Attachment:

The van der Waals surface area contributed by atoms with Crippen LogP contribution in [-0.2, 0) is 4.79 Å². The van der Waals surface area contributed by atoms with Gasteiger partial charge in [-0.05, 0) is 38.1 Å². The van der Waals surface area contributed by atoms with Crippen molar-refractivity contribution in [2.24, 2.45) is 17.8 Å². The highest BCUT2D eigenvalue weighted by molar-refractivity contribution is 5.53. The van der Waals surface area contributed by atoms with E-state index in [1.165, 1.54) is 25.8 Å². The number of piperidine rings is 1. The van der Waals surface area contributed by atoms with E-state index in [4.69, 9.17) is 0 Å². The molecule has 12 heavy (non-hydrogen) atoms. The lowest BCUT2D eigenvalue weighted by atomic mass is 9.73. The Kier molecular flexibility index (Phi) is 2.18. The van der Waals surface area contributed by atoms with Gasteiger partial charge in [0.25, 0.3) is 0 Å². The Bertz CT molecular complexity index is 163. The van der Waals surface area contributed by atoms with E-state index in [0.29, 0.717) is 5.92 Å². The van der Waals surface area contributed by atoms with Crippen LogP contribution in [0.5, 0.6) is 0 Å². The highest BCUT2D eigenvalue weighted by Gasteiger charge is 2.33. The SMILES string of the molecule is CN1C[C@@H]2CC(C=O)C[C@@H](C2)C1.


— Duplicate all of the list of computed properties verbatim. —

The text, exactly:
The van der Waals surface area contributed by atoms with Crippen LogP contribution in [-0.2, 0) is 4.79 Å². The van der Waals surface area contributed by atoms with Gasteiger partial charge in [-0.05, 0) is 38.1 Å². The van der Waals surface area contributed by atoms with Crippen molar-refractivity contribution in [2.24, 2.45) is 17.8 Å². The highest BCUT2D eigenvalue weighted by molar-refractivity contribution is 5.53. The van der Waals surface area contributed by atoms with E-state index in [1.165, 1.54) is 25.8 Å². The number of piperidine rings is 1. The van der Waals surface area contributed by atoms with E-state index in [4.69, 9.17) is 0 Å². The molecule has 12 heavy (non-hydrogen) atoms. The lowest BCUT2D eigenvalue weighted by atomic mass is 9.73. The Kier molecular flexibility index (Phi) is 2.18. The van der Waals surface area contributed by atoms with Gasteiger partial charge in [0.25, 0.3) is 0 Å². The Bertz CT molecular complexity index is 163. The van der Waals surface area contributed by atoms with E-state index in [0.29, 0.717) is 5.92 Å². The van der Waals surface area contributed by atoms with Crippen LogP contribution in [0.5, 0.6) is 0 Å². The highest BCUT2D eigenvalue weighted by Gasteiger charge is 2.33. The SMILES string of the molecule is CN1C[C@@H]2CC(C=O)C[C@@H](C2)C1.